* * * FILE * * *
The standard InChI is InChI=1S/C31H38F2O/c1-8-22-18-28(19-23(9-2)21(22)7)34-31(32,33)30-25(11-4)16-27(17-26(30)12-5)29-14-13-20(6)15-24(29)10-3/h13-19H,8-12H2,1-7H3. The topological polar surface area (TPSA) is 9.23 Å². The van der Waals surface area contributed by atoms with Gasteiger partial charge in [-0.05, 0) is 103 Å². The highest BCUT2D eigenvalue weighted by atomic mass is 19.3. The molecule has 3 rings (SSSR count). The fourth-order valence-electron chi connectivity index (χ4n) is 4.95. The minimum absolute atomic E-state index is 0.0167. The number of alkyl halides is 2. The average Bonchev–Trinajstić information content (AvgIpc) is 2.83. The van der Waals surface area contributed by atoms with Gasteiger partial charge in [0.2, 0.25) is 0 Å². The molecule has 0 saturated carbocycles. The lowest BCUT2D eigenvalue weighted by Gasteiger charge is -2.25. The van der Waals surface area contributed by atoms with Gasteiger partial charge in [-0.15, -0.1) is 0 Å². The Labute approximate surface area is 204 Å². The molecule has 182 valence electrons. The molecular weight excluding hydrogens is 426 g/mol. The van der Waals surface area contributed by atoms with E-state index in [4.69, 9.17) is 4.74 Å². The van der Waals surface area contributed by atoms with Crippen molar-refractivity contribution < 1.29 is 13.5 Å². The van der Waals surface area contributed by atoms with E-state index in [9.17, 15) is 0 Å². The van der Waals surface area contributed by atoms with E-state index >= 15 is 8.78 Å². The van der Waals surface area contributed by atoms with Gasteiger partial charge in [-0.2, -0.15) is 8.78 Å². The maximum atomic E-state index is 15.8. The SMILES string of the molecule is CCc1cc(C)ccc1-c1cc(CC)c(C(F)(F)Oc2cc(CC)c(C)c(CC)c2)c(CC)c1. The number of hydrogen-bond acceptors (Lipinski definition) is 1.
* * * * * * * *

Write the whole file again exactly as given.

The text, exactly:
The standard InChI is InChI=1S/C31H38F2O/c1-8-22-18-28(19-23(9-2)21(22)7)34-31(32,33)30-25(11-4)16-27(17-26(30)12-5)29-14-13-20(6)15-24(29)10-3/h13-19H,8-12H2,1-7H3. The topological polar surface area (TPSA) is 9.23 Å². The van der Waals surface area contributed by atoms with Gasteiger partial charge in [-0.05, 0) is 103 Å². The highest BCUT2D eigenvalue weighted by atomic mass is 19.3. The molecule has 3 rings (SSSR count). The fourth-order valence-electron chi connectivity index (χ4n) is 4.95. The minimum absolute atomic E-state index is 0.0167. The number of alkyl halides is 2. The average Bonchev–Trinajstić information content (AvgIpc) is 2.83. The van der Waals surface area contributed by atoms with Gasteiger partial charge in [0.2, 0.25) is 0 Å². The molecule has 0 saturated carbocycles. The lowest BCUT2D eigenvalue weighted by Gasteiger charge is -2.25. The van der Waals surface area contributed by atoms with Gasteiger partial charge in [-0.15, -0.1) is 0 Å². The Labute approximate surface area is 204 Å². The molecule has 182 valence electrons. The molecular weight excluding hydrogens is 426 g/mol. The van der Waals surface area contributed by atoms with E-state index in [4.69, 9.17) is 4.74 Å². The van der Waals surface area contributed by atoms with Crippen molar-refractivity contribution < 1.29 is 13.5 Å². The van der Waals surface area contributed by atoms with E-state index in [9.17, 15) is 0 Å². The van der Waals surface area contributed by atoms with E-state index >= 15 is 8.78 Å². The van der Waals surface area contributed by atoms with Gasteiger partial charge in [-0.2, -0.15) is 8.78 Å². The maximum atomic E-state index is 15.8. The SMILES string of the molecule is CCc1cc(C)ccc1-c1cc(CC)c(C(F)(F)Oc2cc(CC)c(C)c(CC)c2)c(CC)c1. The number of hydrogen-bond acceptors (Lipinski definition) is 1.